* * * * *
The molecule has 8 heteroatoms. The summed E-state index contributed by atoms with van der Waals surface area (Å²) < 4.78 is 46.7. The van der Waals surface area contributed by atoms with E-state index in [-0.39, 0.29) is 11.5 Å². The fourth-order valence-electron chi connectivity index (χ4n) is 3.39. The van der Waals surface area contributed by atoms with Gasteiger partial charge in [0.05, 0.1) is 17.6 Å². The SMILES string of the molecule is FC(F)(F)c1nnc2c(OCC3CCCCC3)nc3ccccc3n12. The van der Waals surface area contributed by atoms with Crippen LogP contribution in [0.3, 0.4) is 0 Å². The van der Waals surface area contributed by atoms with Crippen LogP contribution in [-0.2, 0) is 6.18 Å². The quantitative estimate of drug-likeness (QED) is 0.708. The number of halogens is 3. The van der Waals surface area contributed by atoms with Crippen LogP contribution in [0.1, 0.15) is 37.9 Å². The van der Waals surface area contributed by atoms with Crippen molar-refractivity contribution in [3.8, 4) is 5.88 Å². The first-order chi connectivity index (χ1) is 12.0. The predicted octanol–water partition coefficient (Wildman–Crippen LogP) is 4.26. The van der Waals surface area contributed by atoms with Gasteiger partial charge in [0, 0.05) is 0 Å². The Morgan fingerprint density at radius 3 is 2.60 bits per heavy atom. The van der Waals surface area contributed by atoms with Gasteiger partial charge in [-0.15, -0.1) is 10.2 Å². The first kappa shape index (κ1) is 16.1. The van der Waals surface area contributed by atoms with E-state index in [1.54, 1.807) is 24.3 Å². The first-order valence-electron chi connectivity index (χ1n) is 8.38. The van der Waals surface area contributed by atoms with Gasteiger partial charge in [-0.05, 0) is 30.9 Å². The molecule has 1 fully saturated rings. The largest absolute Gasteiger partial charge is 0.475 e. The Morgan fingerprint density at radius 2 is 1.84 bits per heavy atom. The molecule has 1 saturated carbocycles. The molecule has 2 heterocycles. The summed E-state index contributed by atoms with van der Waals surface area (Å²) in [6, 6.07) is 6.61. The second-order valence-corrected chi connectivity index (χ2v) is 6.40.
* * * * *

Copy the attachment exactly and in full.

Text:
The molecule has 8 heteroatoms. The summed E-state index contributed by atoms with van der Waals surface area (Å²) < 4.78 is 46.7. The van der Waals surface area contributed by atoms with E-state index in [-0.39, 0.29) is 11.5 Å². The fourth-order valence-electron chi connectivity index (χ4n) is 3.39. The van der Waals surface area contributed by atoms with Gasteiger partial charge in [0.05, 0.1) is 17.6 Å². The SMILES string of the molecule is FC(F)(F)c1nnc2c(OCC3CCCCC3)nc3ccccc3n12. The van der Waals surface area contributed by atoms with Crippen LogP contribution in [0.3, 0.4) is 0 Å². The van der Waals surface area contributed by atoms with Crippen LogP contribution in [-0.2, 0) is 6.18 Å². The quantitative estimate of drug-likeness (QED) is 0.708. The number of halogens is 3. The van der Waals surface area contributed by atoms with Crippen LogP contribution in [0.1, 0.15) is 37.9 Å². The van der Waals surface area contributed by atoms with Crippen molar-refractivity contribution in [3.8, 4) is 5.88 Å². The first-order chi connectivity index (χ1) is 12.0. The predicted octanol–water partition coefficient (Wildman–Crippen LogP) is 4.26. The van der Waals surface area contributed by atoms with Gasteiger partial charge in [0, 0.05) is 0 Å². The Morgan fingerprint density at radius 3 is 2.60 bits per heavy atom. The van der Waals surface area contributed by atoms with Gasteiger partial charge in [-0.15, -0.1) is 10.2 Å². The first kappa shape index (κ1) is 16.1. The van der Waals surface area contributed by atoms with E-state index in [1.54, 1.807) is 24.3 Å². The first-order valence-electron chi connectivity index (χ1n) is 8.38. The van der Waals surface area contributed by atoms with Gasteiger partial charge in [-0.05, 0) is 30.9 Å². The molecule has 1 fully saturated rings. The largest absolute Gasteiger partial charge is 0.475 e. The Morgan fingerprint density at radius 2 is 1.84 bits per heavy atom. The molecule has 1 saturated carbocycles. The molecule has 2 heterocycles. The summed E-state index contributed by atoms with van der Waals surface area (Å²) in [6, 6.07) is 6.61. The second-order valence-corrected chi connectivity index (χ2v) is 6.40.